The European Historical Economics Society was founded in 1991 to promote European research and training in economic history. The Society is registered with the Charity Commissioners of England and Wales and its aims are stated as: “The advancement of education in European economic history through the study of European economics and economic history, particularly through the comparison and analysis of European economies”.
Blog: Positive Check
- Gino Luzzatto Prize 2019-21
- “Wealth invested in beauty”: reinterpreting Renaissance Florence and the Little Divergence from GDP estimates of 1427 Tuscany
- The Panopticon of Germany’s Foreign Trade. New Facts on the First Globalization, 1880-1913.
- The paradox of ‘Malthusian urbanization’: Urbanization without growth in the Republic of Genoa, 1300 to 1800
- EHES conference: Call for papers
- Death, sex and fertility: Female infanticide in rural Spain, 1750-1950
The Society publishes the European Review of Economic History since 1996. It is currently published four times a year and has an impact factor (2021) of 1.706.
The EREH is a major outlet for research in economic history. Articles cover the whole range of economic history — papers on European, non-European, comparative and world economic history are all welcome. Contributions shed new light on existing debates, raise new or previously neglected topics, and provide fresh perspectives from comparative research. The Review includes…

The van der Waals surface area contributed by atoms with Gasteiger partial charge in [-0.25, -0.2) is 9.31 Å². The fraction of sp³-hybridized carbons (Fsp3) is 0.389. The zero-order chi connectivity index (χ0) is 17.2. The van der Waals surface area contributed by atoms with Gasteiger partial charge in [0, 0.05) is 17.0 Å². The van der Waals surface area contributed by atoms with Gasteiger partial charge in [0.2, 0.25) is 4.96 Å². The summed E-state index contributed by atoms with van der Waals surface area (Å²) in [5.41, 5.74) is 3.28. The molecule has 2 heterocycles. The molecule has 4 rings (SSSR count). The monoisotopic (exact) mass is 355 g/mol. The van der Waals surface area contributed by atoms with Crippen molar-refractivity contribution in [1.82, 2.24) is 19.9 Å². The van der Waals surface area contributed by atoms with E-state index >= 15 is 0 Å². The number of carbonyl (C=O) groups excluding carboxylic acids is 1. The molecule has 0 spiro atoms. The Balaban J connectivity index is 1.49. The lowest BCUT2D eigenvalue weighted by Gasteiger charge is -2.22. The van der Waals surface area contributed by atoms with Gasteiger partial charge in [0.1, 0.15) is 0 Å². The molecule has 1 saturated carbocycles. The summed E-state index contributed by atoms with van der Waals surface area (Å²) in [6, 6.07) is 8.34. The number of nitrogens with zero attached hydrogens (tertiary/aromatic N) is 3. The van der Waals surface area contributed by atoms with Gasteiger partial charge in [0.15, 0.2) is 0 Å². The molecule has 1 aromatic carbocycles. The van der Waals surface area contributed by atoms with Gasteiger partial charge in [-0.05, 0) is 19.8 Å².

Paper No. 226:
Harmonious Relations: Quality transmission among composers in the very long run
by Karol Jan Borowiecki, Department of Economics, University of Southern Denmark; Nicholas Ford, Department of Economic History, Lund University; Maria Marchenko, Department of Economics, Vienna University of Economics and Business.
Paper No. 225:
Urban Political Structure and Inequality: Political Economy Lessons from Early Modern German Cities
by Felix Schaff, London School of Economics.
Paper No. 224:
Health, Income, and the Preston Curve: A Long View
by Leandro Prados de la Escosura, Universidad Carlos III de Madrid.
On behalf of the European Historical Economics Society and the local Organizing Committee (Jutta Bolt, Giampaolo Lecce, and Mikolaj Malinowski) I am delighted to invite you to participate in the fourteenth EHES Conference at the University of Groningen, Friday – Saturday, 17 – 18 June 2022. We hope that many of you will be able to present and discuss the broad range of topics that we study in economic history.
professor Herman de Jong
During most of its early history the organization had a rather informal structure and documents tracing organizational matters are rare, dispersed or lost. Only recently did it get a written constitution, since it was obliged to have one under English law as a registered charity. A considerable proportion of the important decisions have been taken at coffee breaks during conferences, in airport lounges, and before, during and after (usually) good dinners. (From a culinary point of view this is by far the best organization I have been involved in.) However, notes on napkins are easily lost or difficult to read and interpret.